A Clockwork Orange (Norton Critical Editions) Reprint Edition

27 customer reviews
ISBN-13: 978-0393928099
ISBN-10: 0393928098
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Editorial Reviews

About the Author

Anthony Burgess (1917–1993) is the author of many works, including A Clockwork Orange, The Wanting Seed, Nothing Like the Sun, Honey for the Bears, The Long Day Wanes, The Doctor Is Sick, and ReJoyce.

Mark Rawlinson is Senior Lecturer at the University of Leicester. His books include British Writing of the Second World War, Pat Barker, The Second World War in British Fiction Since 1945, and Camouflage: Modern War and Visual Culture.
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Product Details

  • Series: Norton Critical Editions
  • Paperback: 368 pages
  • Publisher: W. W. Norton & Company; Reprint edition (January 4, 2011)
  • Language: English
  • ISBN-10: 0393928098
  • ISBN-13: 978-0393928099
  • Product Dimensions: 5.2 x 0.8 x 8.4 inches
  • Shipping Weight: 4.8 ounces (View shipping rates and policies)
  • Average Customer Review: 4.3 out of 5 stars  See all reviews (27 customer reviews)
  • Amazon Best Sellers Rank: #144,850 in Books (See Top 100 in Books)

Customer Reviews

Most Helpful Customer Reviews

9 of 11 people found the following review helpful By Anthony Peters on December 30, 2011
Format: Paperback
Well oh my little brothers, patient and tolerant though I may be, I just couldn't help but have a malenky smeck at some of the grazhny customer reviews by the like indignant vecks and ptitsas here. Like the starry ptitsa who creeches about the like excessive ultraviolence, saying this is not her idea of "entertainment". Personally droogies, I find Burgess's ingenious creation of a whole new vernacular language and youth subculture to be hilariously horrorshow entertaining. The more specific point the naysayers miss is that Burgess is using the violence merely as a vehicle to pose some deep moral questions about the nature of morality and the seeming impossibility of expunging violence from the human soul. A lot of reviewers are also falling into the trap of thinking that Burgess intended merely to shock or to sensationalise, which couldn't be further from the truth. His tongue is very firmly in cheek. Persevere through the first chapter or so and the nadsat becomes strangely "right", somehow enhancing the realness of the world Burgess creates. 4 stars rather than five only because of a redemption story in the final chapter which doesn't quite fit. Nevertheless, this remains a courageous and darkly comedic philosophical masterpiece which will reward those willing to push through the intimidating language.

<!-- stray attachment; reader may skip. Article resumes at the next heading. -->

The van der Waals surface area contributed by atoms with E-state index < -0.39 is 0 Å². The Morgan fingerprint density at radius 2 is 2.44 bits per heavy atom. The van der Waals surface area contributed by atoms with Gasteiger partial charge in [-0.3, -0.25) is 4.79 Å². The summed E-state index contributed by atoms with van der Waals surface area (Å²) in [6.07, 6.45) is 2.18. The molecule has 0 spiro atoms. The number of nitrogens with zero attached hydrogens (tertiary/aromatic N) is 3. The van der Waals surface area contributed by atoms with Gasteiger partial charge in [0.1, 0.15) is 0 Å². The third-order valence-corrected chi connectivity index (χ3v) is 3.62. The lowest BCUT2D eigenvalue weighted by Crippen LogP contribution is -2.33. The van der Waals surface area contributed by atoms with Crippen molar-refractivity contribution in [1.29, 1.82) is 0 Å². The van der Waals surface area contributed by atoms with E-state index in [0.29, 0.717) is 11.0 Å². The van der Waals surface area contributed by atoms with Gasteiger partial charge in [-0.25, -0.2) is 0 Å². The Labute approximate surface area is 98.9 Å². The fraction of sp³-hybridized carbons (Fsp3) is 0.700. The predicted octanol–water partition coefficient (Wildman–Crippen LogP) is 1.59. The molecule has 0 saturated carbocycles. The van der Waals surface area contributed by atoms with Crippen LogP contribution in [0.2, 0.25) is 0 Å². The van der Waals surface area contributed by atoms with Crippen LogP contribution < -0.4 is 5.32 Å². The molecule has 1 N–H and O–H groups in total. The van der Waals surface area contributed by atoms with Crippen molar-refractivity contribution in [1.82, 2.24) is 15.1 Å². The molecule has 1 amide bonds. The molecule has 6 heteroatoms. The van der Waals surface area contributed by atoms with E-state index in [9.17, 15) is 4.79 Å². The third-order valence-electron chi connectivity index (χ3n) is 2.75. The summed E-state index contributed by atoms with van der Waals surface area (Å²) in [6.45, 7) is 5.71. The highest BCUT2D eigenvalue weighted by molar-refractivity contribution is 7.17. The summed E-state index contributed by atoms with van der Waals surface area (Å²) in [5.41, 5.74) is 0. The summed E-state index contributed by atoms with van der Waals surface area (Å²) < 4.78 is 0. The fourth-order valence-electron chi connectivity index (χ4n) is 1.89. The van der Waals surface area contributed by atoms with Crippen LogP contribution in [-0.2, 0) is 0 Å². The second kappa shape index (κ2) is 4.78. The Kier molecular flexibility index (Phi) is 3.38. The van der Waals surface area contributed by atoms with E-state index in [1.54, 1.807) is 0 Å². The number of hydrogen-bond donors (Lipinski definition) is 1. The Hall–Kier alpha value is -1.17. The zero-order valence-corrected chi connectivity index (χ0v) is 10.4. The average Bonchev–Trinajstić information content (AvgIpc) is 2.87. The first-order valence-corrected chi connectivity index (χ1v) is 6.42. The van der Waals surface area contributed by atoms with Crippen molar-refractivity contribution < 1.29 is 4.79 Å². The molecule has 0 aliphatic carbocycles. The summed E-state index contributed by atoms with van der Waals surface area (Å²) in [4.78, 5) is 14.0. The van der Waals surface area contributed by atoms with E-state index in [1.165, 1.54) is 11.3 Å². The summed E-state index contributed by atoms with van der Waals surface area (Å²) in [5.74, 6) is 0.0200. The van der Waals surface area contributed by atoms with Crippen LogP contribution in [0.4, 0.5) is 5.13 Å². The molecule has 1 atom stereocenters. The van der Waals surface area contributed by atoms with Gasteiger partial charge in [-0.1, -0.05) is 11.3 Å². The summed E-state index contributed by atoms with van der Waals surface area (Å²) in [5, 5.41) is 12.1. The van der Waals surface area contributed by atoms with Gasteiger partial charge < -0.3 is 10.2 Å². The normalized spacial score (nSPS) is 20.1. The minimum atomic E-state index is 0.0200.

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17 of 22 people found the following review helpful By A. A. Stewart on October 10, 2011
Format: Paperback Verified Purchase
Just so you know, the Kindle version of the Norton edition is just the novel and Burgess' intro. It doesn't contain the supplementary materials that make a Norton edition valuable to have.
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1 of 1 people found the following review helpful By Steven on July 4, 2011
Format: Paperback
I'm a new fan!

A Clockwork Orange had been sitting on my to-read shelf for quite some time before I decided to pick it up. I kept avoiding it, and I'll tell ya why - it was because when I bought the book I had read a couple pages and immediately I hated it because I couldn't understand what the F Burgess was trying to say! But I couldn't give up on a classic so easily, so I bought it anyways, and on the to-read shelf it went -- and stayed.

I should have read this a lot sooner! Yes, the nadsat slang drove me nuts at first. I thought Burgess was trying to drive me into a world of madness! Perhaps to bring me to a similar level as our narrator, Alex. But, by the end of the book I was driving my wife nuts, I'm sure she still would love to tolchock me on the gulliver.

You've probably read a plot synopsis already(or maybe have seen the movie), so I'll leave that alone here and just lay out some opinions -